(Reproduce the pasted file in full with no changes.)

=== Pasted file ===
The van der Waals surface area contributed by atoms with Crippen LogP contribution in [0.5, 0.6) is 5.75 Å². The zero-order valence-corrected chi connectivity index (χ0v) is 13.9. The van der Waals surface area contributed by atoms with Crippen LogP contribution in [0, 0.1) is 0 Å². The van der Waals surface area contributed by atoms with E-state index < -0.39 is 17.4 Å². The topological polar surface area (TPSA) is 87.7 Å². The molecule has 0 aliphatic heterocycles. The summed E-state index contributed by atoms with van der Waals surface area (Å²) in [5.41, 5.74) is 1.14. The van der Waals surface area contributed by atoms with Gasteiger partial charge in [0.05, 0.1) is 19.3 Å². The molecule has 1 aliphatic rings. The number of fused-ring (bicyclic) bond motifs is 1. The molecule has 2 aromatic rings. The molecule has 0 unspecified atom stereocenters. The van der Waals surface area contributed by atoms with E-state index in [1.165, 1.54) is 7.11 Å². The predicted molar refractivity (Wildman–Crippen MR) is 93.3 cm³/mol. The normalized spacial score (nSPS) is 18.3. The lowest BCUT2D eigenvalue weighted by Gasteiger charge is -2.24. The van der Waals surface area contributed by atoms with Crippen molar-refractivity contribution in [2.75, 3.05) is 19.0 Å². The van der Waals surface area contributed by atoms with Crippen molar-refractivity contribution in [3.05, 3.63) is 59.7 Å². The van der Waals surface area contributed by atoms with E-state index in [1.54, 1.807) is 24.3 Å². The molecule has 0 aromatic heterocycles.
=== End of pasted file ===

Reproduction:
The van der Waals surface area contributed by atoms with Crippen LogP contribution in [0.5, 0.6) is 5.75 Å². The zero-order valence-corrected chi connectivity index (χ0v) is 13.9. The van der Waals surface area contributed by atoms with Crippen LogP contribution in [0, 0.1) is 0 Å². The van der Waals surface area contributed by atoms with E-state index < -0.39 is 17.4 Å². The topological polar surface area (TPSA) is 87.7 Å². The molecule has 0 aliphatic heterocycles. The summed E-state index contributed by atoms with van der Waals surface area (Å²) in [5.41, 5.74) is 1.14. The van der Waals surface area contributed by atoms with Gasteiger partial charge in [0.05, 0.1) is 19.3 Å². The molecule has 1 aliphatic rings. The number of fused-ring (bicyclic) bond motifs is 1. The molecule has 2 aromatic rings. The molecule has 0 unspecified atom stereocenters. The van der Waals surface area contributed by atoms with E-state index in [1.165, 1.54) is 7.11 Å². The predicted molar refractivity (Wildman–Crippen MR) is 93.3 cm³/mol. The normalized spacial score (nSPS) is 18.3. The lowest BCUT2D eigenvalue weighted by Gasteiger charge is -2.24. The van der Waals surface area contributed by atoms with Crippen molar-refractivity contribution in [2.75, 3.05) is 19.0 Å². The van der Waals surface area contributed by atoms with Crippen molar-refractivity contribution in [3.05, 3.63) is 59.7 Å². The van der Waals surface area contributed by atoms with E-state index in [1.54, 1.807) is 24.3 Å². The molecule has 0 aromatic heterocycles.